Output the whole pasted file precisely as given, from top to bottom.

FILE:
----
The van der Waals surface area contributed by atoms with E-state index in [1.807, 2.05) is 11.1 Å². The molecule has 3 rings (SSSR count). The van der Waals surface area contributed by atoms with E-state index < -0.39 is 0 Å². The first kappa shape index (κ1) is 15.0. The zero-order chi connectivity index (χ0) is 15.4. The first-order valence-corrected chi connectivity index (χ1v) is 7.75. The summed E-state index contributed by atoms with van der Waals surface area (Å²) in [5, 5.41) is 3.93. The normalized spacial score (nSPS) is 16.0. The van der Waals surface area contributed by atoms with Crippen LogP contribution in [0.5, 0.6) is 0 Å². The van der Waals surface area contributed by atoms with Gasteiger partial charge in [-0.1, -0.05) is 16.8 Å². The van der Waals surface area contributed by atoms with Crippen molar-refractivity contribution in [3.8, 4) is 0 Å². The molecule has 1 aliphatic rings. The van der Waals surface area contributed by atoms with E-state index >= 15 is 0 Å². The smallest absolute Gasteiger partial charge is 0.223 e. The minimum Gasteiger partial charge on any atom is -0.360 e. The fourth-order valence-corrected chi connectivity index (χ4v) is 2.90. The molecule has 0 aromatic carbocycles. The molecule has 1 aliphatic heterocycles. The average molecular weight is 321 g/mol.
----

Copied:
The van der Waals surface area contributed by atoms with E-state index in [1.807, 2.05) is 11.1 Å². The molecule has 3 rings (SSSR count). The van der Waals surface area contributed by atoms with E-state index < -0.39 is 0 Å². The first kappa shape index (κ1) is 15.0. The zero-order chi connectivity index (χ0) is 15.4. The first-order valence-corrected chi connectivity index (χ1v) is 7.75. The summed E-state index contributed by atoms with van der Waals surface area (Å²) in [5, 5.41) is 3.93. The normalized spacial score (nSPS) is 16.0. The van der Waals surface area contributed by atoms with Crippen LogP contribution in [0.5, 0.6) is 0 Å². The van der Waals surface area contributed by atoms with Gasteiger partial charge in [-0.1, -0.05) is 16.8 Å². The van der Waals surface area contributed by atoms with Crippen molar-refractivity contribution in [3.8, 4) is 0 Å². The molecule has 1 aliphatic rings. The van der Waals surface area contributed by atoms with E-state index >= 15 is 0 Å². The smallest absolute Gasteiger partial charge is 0.223 e. The minimum Gasteiger partial charge on any atom is -0.360 e. The fourth-order valence-corrected chi connectivity index (χ4v) is 2.90. The molecule has 0 aromatic carbocycles. The molecule has 1 aliphatic heterocycles. The average molecular weight is 321 g/mol.